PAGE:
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Older people can grow just as many new brain cells as young once, study finds

For the first time, researchers show that healthy older people, men and women, can generate just as many new brain cells as young once.



Contrary to popular thought that adults did not grow new neurons, a new study counters that notion. For the first time, researchers show that healthy older people, men and women, can generate just as many new brain cells as young once.

Researchers at Columbia University and New York State Psychiatric Institute autopsied hippocampi from 28 healthy individuals aged 14-79 who had suddenly died, and had not suffered from depression or taken antidepressants, which the researchers had previously found could impact the production of new brain cells.

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This is the first time researchers looked at newly formed neurons and the state of blood vessels within the entire human hippocampus soon after death.

Using the autopsied brain tissue, the researchers found that even the oldest brains they studied produced new brain cells. “We found similar numbers of intermediate neural progenitors and thousands of immature neurons,” lead author professor Maura Boldrini says.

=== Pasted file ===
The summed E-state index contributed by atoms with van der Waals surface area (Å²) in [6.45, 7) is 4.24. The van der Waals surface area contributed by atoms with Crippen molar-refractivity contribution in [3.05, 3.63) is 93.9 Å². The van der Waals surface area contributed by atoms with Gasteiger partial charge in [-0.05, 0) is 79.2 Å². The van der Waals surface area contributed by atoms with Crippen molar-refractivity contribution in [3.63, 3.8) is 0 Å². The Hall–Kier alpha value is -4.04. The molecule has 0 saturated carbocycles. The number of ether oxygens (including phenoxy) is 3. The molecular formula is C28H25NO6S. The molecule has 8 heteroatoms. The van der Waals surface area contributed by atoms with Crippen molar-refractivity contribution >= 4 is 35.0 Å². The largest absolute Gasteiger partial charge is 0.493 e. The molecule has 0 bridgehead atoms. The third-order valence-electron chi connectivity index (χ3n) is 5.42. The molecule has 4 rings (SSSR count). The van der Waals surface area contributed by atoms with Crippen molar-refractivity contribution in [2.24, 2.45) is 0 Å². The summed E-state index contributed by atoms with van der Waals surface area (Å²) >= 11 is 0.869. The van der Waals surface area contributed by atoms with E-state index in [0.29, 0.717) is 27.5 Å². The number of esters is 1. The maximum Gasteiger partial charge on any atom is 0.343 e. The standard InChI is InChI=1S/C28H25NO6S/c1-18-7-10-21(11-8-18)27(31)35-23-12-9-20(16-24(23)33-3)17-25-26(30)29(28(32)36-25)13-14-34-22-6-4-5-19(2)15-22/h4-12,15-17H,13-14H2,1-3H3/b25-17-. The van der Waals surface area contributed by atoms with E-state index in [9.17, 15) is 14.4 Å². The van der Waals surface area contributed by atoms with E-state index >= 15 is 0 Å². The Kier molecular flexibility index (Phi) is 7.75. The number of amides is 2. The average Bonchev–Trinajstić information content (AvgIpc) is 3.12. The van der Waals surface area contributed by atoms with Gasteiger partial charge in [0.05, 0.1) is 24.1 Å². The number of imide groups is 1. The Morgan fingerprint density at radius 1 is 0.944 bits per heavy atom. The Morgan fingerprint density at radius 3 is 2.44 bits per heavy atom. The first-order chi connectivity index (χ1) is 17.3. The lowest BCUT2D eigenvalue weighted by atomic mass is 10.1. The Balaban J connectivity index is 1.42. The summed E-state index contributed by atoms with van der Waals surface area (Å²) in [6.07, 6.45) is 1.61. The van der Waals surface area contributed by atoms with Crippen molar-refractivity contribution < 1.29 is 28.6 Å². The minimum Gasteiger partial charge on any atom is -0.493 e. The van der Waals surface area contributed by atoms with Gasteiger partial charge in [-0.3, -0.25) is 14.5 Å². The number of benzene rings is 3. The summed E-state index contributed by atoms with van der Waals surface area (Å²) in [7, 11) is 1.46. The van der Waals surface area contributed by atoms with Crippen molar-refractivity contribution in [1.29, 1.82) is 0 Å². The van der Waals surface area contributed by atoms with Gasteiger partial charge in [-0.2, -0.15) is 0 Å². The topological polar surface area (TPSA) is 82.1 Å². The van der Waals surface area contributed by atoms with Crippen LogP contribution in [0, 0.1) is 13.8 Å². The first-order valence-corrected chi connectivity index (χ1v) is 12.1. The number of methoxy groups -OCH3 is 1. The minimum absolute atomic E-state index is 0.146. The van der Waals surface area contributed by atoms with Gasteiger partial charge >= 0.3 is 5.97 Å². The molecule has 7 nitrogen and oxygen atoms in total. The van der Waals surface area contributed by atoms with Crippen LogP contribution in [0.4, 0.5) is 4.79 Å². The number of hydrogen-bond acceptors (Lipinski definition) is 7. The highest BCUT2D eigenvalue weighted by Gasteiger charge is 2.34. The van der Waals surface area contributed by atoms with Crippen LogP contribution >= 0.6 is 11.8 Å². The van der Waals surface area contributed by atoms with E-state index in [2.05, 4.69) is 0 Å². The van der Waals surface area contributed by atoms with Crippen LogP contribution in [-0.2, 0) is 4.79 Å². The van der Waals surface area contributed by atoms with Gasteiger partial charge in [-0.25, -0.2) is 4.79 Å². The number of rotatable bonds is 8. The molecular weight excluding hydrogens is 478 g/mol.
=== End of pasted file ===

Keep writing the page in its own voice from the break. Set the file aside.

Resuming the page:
“Older people have similar ability to make thousands of hippocampal new neurons from progenitor cells as younger people do,” Boldrini says. “We also found equivalent volumes of the hippocampus (a brain structure used for emotion and cognition) across ages. Nevertheless, older individuals form fewer new blood vessels within brain structures and possess a smaller pool of progenitor cells–descendants of stem cells that are more constrained in their capacity to differentiate and self-renew.”

In the study, published in the journal Stem Cell, Boldrini surmised that reduced cognitive-emotional resilience in old age may be caused by this smaller pool of neural stem cells, the decline in vascularization, and reduced cell-to-cell connectivity within the hippocampus.

The brain’s hippocampus is involved in regulating memory and emotions, and it typically shrinks in people with Alzheimer’s disease.

“It is possible that ongoing hippocampal neurogenesis sustains human-specific cognitive function throughout life and that declines may be linked to compromised cognitive-emotional resilience,” she says.

According to Boldrini future research will continue to explore how neural cell proliferation, maturation, and survival are regulated by hormones, transcription factors, and other inter-cellular pathways.



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